For Immediate Release: Access to public school athletics programs provides homeschooled students with substantial benefits
Canton, Ma. 02/17/2017—House Bill 58, which would allow Kentucky homeschooled students to participate in public school athletics programs and was filed by Kentucky Representative Stan Lee, is currently before the House Education Committee. “We are pleased to see this continued effort on the behalf of homeschooled students in Kentucky,” said Rachel Coleman, the executive director of the Coalition for Responsible Home Education (CRHE). “The research is clear: access to public school athletics programs benefits homeschooled students in substantive and measurable ways.” CRHE was founded by homeschool graduates in 2013 to advocate on behalf of homeschooled children.
HB 58 is virtually identical to last year’s House Bill 76, which was referred to the education committee but never brought to a vote. It would allow homeschooled students to participate in interscholastic extracurricular activities, including athletics, at their assigned public school; participating students would be required to provide documents verifying their academic eligibility. “Legislation like HB 58 often faces opposition from individuals worried that allowing homeschooled students to participate would take opportunities away from other students,” said Coleman. However, the Organization of Virginia Homeschoolers conducted a 2012 survey of state athletics associations which found that granting homeschooled students access to public school athletics has not caused problems in those states that have already done so. “Research suggests that homeschooled students tend to gravitate toward activities without a limit on participants, such as cross country running or tennis, so these critics’ fears seem to be unfounded,” said Coleman.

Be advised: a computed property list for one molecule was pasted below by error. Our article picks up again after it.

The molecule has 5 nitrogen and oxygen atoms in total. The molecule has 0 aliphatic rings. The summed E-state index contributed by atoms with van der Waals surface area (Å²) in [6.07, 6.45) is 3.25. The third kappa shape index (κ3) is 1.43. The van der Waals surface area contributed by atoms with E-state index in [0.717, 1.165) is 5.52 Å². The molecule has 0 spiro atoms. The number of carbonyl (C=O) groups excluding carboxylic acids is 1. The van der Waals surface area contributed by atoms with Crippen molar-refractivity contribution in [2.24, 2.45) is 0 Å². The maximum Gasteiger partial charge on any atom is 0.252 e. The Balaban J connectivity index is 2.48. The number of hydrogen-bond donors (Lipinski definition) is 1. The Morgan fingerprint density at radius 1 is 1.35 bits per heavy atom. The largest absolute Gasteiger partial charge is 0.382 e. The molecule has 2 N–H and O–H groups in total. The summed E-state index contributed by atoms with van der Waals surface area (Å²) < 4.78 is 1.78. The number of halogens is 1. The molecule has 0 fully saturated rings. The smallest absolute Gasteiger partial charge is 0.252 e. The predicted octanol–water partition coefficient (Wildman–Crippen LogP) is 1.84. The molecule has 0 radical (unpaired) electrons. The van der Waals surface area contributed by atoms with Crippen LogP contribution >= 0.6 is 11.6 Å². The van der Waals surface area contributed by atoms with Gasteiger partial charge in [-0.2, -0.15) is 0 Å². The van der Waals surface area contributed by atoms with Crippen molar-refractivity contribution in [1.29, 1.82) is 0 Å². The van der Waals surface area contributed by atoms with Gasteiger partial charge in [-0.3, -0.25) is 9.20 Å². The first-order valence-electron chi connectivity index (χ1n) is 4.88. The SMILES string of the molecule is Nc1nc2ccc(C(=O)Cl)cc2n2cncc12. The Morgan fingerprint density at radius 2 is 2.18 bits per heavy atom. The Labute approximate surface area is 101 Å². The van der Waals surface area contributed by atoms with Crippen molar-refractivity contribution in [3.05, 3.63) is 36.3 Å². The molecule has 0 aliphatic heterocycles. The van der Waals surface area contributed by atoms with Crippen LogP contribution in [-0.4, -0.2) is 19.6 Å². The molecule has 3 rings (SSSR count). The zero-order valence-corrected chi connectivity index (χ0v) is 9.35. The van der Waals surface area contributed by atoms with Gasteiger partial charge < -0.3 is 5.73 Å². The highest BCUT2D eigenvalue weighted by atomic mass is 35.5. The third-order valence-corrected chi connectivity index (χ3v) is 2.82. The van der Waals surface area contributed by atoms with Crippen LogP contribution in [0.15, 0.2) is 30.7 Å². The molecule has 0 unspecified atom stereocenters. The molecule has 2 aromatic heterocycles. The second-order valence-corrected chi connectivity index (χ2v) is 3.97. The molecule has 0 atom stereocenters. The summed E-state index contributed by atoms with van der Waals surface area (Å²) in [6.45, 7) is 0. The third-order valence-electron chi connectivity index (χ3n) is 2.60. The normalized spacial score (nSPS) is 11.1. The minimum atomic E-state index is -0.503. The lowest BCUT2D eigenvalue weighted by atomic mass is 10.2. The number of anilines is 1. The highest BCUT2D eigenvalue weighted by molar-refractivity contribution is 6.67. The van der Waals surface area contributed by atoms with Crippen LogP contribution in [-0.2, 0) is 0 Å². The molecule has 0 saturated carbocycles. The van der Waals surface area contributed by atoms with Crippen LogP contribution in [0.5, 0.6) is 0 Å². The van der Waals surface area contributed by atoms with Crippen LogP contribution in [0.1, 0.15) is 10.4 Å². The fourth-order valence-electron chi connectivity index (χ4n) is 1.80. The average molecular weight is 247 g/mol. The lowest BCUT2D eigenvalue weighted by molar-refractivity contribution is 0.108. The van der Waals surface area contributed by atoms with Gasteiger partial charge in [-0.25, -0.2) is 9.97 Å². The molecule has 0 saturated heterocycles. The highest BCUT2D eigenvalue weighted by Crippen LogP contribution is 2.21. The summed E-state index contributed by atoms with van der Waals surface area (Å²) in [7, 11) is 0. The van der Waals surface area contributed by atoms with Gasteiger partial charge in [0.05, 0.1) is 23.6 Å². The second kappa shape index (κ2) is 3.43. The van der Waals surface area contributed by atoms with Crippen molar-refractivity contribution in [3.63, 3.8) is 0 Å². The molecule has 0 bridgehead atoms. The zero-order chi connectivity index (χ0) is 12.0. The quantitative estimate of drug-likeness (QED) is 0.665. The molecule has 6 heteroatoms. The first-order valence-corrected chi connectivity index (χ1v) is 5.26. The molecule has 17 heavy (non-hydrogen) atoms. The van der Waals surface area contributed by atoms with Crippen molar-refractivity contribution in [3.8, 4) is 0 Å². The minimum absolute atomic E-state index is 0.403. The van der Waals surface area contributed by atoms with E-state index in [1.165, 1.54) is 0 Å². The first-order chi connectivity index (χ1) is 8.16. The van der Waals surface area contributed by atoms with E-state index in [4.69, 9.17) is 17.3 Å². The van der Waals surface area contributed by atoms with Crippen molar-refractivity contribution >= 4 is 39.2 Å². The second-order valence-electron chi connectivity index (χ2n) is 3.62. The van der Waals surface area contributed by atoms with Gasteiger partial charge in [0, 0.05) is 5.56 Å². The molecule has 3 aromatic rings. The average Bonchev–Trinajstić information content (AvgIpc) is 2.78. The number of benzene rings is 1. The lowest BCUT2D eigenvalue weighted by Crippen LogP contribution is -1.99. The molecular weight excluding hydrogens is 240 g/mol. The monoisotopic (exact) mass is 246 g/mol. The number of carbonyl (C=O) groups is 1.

Meanwhile, studies show that participation in public school athletics programs greatly benefits homeschooled students. In October 2016, CRHE conducted a survey of 150 homeschool graduates’ athletics experiences. The participants overwhelmingly believed that athletic participation was beneficial to homeschooled students (87%) and supported making public school athletics available to homeschooled students (80%). Nate Crawford, a survey participant who was homeschooled in Kentucky, stated that, in many cases, public school athletics are “the only way for homeschoolers to participate in institutional athletics and competition.” Survey respondents who participated in public school athletics viewed their experiences positively; and many respondents, especially those whose educational and social experiences with homeschooling were more negative, believed participation in public school athletics would have improved their homeschool experience.
Sarah P., a survey participant who was homeschooled in Kentucky, believes that participation in a public school athletics program would have given her “the opportunity to engage with and make friends with people” outside of her home. “I would have learned what it means to achieve, how to share in that excitement, and how achievement can have such positive effects on one’s self esteem. I would have had another adult to look to as a role model and even perhaps someone I could talk to about what was going on at home,” Sarah said. Access to public school athletics programs provides concrete benefits for homeschooled students, especially those in rural areas.
“The evidence is clear that granting homeschooled children access to public school athletics improves homeschool outcomes,” said Coleman. “It’s time to let these children play.”
The Coalition for Responsible Home Education is a national organization founded by homeschool alumni and dedicated to raising awareness of the need for homeschooling reform, providing public policy guidance, and advocating for responsible home education practices.
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